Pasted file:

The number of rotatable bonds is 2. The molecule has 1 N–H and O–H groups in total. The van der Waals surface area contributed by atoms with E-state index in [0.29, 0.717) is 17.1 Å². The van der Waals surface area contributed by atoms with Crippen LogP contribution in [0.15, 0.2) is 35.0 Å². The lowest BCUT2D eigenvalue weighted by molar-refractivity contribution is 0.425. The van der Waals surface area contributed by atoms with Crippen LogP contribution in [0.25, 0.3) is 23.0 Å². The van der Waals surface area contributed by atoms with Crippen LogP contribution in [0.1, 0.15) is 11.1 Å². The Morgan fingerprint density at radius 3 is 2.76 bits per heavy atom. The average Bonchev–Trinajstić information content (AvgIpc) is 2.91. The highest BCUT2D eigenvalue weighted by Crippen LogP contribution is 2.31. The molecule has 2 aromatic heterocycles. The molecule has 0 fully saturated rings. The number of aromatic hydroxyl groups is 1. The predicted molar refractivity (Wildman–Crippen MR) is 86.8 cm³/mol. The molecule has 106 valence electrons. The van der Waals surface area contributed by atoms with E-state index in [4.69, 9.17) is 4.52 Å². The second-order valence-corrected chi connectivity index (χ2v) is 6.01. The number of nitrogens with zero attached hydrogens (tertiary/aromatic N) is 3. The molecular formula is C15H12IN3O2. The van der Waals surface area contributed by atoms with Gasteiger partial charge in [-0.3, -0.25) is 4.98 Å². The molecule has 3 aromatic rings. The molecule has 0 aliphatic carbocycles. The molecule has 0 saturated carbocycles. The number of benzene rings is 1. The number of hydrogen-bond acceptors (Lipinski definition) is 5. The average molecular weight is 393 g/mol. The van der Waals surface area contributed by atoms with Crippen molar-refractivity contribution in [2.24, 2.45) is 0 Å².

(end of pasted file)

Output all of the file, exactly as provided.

The number of rotatable bonds is 2. The molecule has 1 N–H and O–H groups in total. The van der Waals surface area contributed by atoms with E-state index in [0.29, 0.717) is 17.1 Å². The van der Waals surface area contributed by atoms with Crippen LogP contribution in [0.15, 0.2) is 35.0 Å². The lowest BCUT2D eigenvalue weighted by molar-refractivity contribution is 0.425. The van der Waals surface area contributed by atoms with Crippen LogP contribution in [0.25, 0.3) is 23.0 Å². The van der Waals surface area contributed by atoms with Crippen LogP contribution in [0.1, 0.15) is 11.1 Å². The Morgan fingerprint density at radius 3 is 2.76 bits per heavy atom. The average Bonchev–Trinajstić information content (AvgIpc) is 2.91. The highest BCUT2D eigenvalue weighted by Crippen LogP contribution is 2.31. The molecule has 2 aromatic heterocycles. The molecule has 0 fully saturated rings. The number of aromatic hydroxyl groups is 1. The predicted molar refractivity (Wildman–Crippen MR) is 86.8 cm³/mol. The molecule has 106 valence electrons. The van der Waals surface area contributed by atoms with E-state index in [4.69, 9.17) is 4.52 Å². The second-order valence-corrected chi connectivity index (χ2v) is 6.01. The number of nitrogens with zero attached hydrogens (tertiary/aromatic N) is 3. The molecular formula is C15H12IN3O2. The van der Waals surface area contributed by atoms with Gasteiger partial charge in [-0.3, -0.25) is 4.98 Å². The molecule has 3 aromatic rings. The molecule has 0 aliphatic carbocycles. The molecule has 0 saturated carbocycles. The number of benzene rings is 1. The number of hydrogen-bond acceptors (Lipinski definition) is 5. The average molecular weight is 393 g/mol. The van der Waals surface area contributed by atoms with Crippen molar-refractivity contribution in [2.24, 2.45) is 0 Å².